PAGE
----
MK Party ditches court bid to have the elections results set aside

The uMkhonto weSizwe Party said its withdrawal of the matter was no indication of its failure to prove its point that the elections had been neither free nor fair. Picture: Supplied

The uMkhonto weSizwe Party said its withdrawal of the matter was no indication of its failure to prove its point that the elections had been neither free nor fair. Picture: Supplied

Published Jul 4, 2024


In spite of confirming its withdrawal of its Electoral Court case, in which it had called for the recent elections results to be set aside, the uMkhonto weSizwe Party has said its latest move was no indication of its failure to prove its point that the elections were neither free nor fair.

On Wednesday, the party’s lawyers, JG and Xulu Incorporated, wrote a withdrawal letter to the court, saying it would no longer be challenging the status of the elections.

The MK Party had challenged the results amid allegations of vote rigging by the Electoral Commission of South Africa (IEC).

“We confirm that today, 03 July 2024, we delivered a notice to the Electoral Court withdrawing our application. We indicated the application to challenge the conduct of the Independent Electoral Commission to declare the national and provincial election results was in haste and violated the will of the people. We are still of the firm view that the election results are not credible, free nor were they fair,” the party said in a statement.

MK Party spokesperson Nhlamulo Ndhlela said the party would provide reasons for its decisions in due course and that it remained firm in its belief that the elections were rigged to arrive at a particular outcome.

“Our reasons, in part, which we will demonstrate in our pursuit to take the matter further, is the failure by the IEC to perform credible forensic audits of its election system.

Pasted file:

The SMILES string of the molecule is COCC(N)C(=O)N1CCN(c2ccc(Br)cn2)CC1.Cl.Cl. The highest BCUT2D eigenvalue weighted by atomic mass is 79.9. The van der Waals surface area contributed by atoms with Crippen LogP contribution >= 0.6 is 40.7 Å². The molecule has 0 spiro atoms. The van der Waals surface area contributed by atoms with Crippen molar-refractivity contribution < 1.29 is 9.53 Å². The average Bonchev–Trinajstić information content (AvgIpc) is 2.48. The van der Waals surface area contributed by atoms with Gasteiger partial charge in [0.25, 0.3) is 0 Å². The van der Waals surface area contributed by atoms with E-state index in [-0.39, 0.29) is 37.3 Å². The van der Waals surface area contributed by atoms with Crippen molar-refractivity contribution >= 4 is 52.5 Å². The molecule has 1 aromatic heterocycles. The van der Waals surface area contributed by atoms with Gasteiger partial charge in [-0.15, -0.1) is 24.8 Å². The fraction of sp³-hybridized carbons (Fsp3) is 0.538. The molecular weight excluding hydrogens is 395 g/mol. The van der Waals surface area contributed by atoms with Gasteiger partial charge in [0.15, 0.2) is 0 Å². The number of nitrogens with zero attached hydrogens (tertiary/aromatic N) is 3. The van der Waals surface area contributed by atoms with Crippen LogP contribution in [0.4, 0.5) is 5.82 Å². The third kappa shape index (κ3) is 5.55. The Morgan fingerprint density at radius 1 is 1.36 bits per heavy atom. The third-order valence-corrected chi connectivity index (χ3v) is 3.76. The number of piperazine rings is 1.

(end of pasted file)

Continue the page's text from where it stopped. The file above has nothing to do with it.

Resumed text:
“After filing our application to set aside the election result, the IEC and its newly found ally, the Democratic Alliance, filed answering affidavits from which it is clear that the IEC wishes to have the matter dismissed as urgently as it declared the results based largely on technicalities,” he said.

Ndhlela said the MK Party had had enough evidence of electoral fraud and would be using another avenue to pursue the matter.

“The MK Party has now gained further evidence of election irregularities and vote rigging. We have, however, also been advised by our legal counsel that there are procedural and technical issues that will be further brought to the fore to present such evidence before the application can be adjudicated upon by way of a new application to set aside the election results and the declaration thereof by the IEC.

“The withdrawal is in no way an indication that we do not have a compelling case for the orders we seek. As the MK Party, we are resolute and will be filing papers as per the answering affidavit which brought about further evidence which strengthens our case against the IEC. The experts that we have engaged continue to uncover further evidence of election irregularities that are so serious that it would be reckless to risk the application being dismissed on the basis of IEC’s technicalities,” Ndhlela said.

He said the party would be filing a new application with the other courts as a matter of urgency.

“Given these circumstances and to further ensure that all the evidence in the possession of the MK Party is presented before the court in a manner that enables a fair adjudication of the matter, we have been advised that the application should be withdrawn for now. In light of this, the MK Party will be filing a new court case with the necessary courts as a matter of urgency,” said Ndhlela.

The Electoral Court has sentenced two MK Party members, Bonginkosi Khanyile and Visvin Reddy, to a fine of R150 000 each, suspended for five years, for breaching sections 81 and 82 of the Electoral Act on charges of inciting violence and riots before the elections.

Khanyile is alleged to have said that if Zuma was not allowed to be in Parliament, there would be war.

“If they removed the ballot of the MK, they removed President Zuma as the president as our face of the campaign, and try to take our right which is enshrined in the Constitution, there will not be elections in South Africa,” Khanyile is reported to have said.

Reddy is accused of promoting violence through a video circulated on social media where he allegedly warned of anarchy should the party be stopped.

“But we are sending a loud and clear message that if these courts, which are sometimes captured, if they stop the MK, there would be anarchy in this country. There would be riots like you have never seen in this country. There would be no elections. No South African will go to the polls if the MK is not on the ballot,” Reddy allegedly said.